Tuesday, September 16, 2008

ATR's Galore

By YOAV GONEN, Education Reporter

Posted: 4:17 am
September 16, 2008

The number of teachers without classroom assignments at the start of the school year - but receiving full pay - jumped by more than 13 percent since last year, according to new data.

The pool of teachers known as the Absent Teacher Reserve - which grew from 1,220 teachers last year to 1,395 this year - has grown annually since a 2005 teachers' contract amendment gave principals more say over hiring decisions.

The agreement gave principals the freedom not to hire teachers who had been cut from shrinking or closing schools - yet guaranteed the teachers who couldn't find new jobs their full salaries to work as substitutes.

The pool has cost the city as much as $81 million over the past two years, according to a study conducted earlier this year by The New Teacher Project, an organization that's paid to train teachers for the city.

The nonprofit agency's April report called for putting teachers on unpaid leave after they had spent a year in the ATR pool as a way to reduce the city's bills and to encourage teachers to actively seek permanent assignments.

Mayor Bloomberg and Schools Chancellor Joel Klein supported the report's findings - but education officials said talks with the teachers union have not risen to the level of "negotiation."

One potential remedy - buyouts - has not been broached yet because a price per teacher has not been worked out with the union.

Education officials also said they're wary that teachers who were looking to exit the system anyway might use it as a lucrative escape hatch.

"The buyout isn't a long-term solution, it's a one-time fix that, if it was used as a policy, would be subject to abuse," said Department of Education spokeswoman Melody Meyer.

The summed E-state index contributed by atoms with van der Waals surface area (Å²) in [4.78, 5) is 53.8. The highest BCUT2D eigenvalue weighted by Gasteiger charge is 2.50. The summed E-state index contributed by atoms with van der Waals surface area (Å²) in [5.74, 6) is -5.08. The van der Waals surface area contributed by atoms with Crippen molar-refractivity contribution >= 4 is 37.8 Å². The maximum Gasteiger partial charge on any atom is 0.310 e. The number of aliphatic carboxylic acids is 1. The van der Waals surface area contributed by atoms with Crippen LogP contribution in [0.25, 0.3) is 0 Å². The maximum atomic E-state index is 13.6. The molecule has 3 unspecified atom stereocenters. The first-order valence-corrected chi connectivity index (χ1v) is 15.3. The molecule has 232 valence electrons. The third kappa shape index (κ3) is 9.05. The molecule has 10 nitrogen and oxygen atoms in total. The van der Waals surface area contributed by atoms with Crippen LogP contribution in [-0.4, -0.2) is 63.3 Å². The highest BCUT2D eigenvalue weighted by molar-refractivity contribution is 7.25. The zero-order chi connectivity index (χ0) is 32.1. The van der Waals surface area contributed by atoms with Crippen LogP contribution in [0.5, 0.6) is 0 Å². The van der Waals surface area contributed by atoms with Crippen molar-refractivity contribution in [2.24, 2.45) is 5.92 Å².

Officials have ruled out forcing principals to hire teachers from the pool - as was the case before the 2005 contract - because they say it wouldn't be fair to hold the administrators accountable for their schools' performance without giving them a full say on staffing.

Michael Mulgrew, chief operating officer for the United Federation of Teachers, said the city wasn't doing enough to connect the teachers to vacant positions.

"We're not calling for forced placements or anything of that nature, but there should be a process that is helping these teachers in a more active way," he said.

Sol Stern, a senior fellow at the Manhattan Institute, said the situation may worsen.

He said some teachers might not be looking for jobs hard enough, while others might be getting rejected from positions because they came with higher price tags.


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abuse463 wrote:
As a 30 year veteran, who is a satisfactority rated
teacher who has been without a permanent position for
the past 2 years, stop telling the PARTIAL STORY!
1. The reason that I have been without work has nothing to do with my efforts to find work. No principal is willing to pay for a veteran teacher who
earns top salary when they can get about 3 teachers for my salary. 2. The reason that I and others have been without work is because of the "wonderful" small
schools that everyone especially the Mayor and the
Chancellor have been raving about are being opened and the large high schools are being closed and the NYDOE is unable to absorb the personnel displaced from these schools.
3. If the DOE was truly concerned about placing the
ATR's then they wouldn't have hired 4250 new teachers
at $40,000 year salaries.

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